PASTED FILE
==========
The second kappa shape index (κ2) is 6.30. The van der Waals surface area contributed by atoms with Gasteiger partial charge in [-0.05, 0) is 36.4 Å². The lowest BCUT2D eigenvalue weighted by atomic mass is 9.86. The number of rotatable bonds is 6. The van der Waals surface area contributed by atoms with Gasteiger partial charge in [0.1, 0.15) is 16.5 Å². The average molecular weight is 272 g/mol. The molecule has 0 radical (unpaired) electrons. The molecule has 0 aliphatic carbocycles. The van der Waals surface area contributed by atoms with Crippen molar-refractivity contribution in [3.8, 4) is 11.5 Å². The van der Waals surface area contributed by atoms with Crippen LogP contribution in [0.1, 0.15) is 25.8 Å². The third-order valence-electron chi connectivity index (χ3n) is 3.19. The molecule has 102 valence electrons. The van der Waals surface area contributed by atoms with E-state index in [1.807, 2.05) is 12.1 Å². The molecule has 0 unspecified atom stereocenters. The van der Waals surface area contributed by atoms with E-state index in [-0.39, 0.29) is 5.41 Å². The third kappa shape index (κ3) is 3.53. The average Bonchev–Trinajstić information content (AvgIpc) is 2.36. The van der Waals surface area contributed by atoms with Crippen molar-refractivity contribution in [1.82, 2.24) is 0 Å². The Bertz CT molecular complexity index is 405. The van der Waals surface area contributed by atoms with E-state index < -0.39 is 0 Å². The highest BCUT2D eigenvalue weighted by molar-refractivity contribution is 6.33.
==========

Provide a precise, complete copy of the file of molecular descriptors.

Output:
The second kappa shape index (κ2) is 6.30. The van der Waals surface area contributed by atoms with Gasteiger partial charge in [-0.05, 0) is 36.4 Å². The lowest BCUT2D eigenvalue weighted by atomic mass is 9.86. The number of rotatable bonds is 6. The van der Waals surface area contributed by atoms with Gasteiger partial charge in [0.1, 0.15) is 16.5 Å². The average molecular weight is 272 g/mol. The molecule has 0 radical (unpaired) electrons. The molecule has 0 aliphatic carbocycles. The van der Waals surface area contributed by atoms with Crippen molar-refractivity contribution in [3.8, 4) is 11.5 Å². The van der Waals surface area contributed by atoms with Crippen LogP contribution in [0.1, 0.15) is 25.8 Å². The third-order valence-electron chi connectivity index (χ3n) is 3.19. The molecule has 102 valence electrons. The van der Waals surface area contributed by atoms with E-state index in [1.807, 2.05) is 12.1 Å². The molecule has 0 unspecified atom stereocenters. The van der Waals surface area contributed by atoms with E-state index in [-0.39, 0.29) is 5.41 Å². The third kappa shape index (κ3) is 3.53. The average Bonchev–Trinajstić information content (AvgIpc) is 2.36. The van der Waals surface area contributed by atoms with Crippen molar-refractivity contribution in [1.82, 2.24) is 0 Å². The Bertz CT molecular complexity index is 405. The van der Waals surface area contributed by atoms with E-state index < -0.39 is 0 Å². The highest BCUT2D eigenvalue weighted by molar-refractivity contribution is 6.33.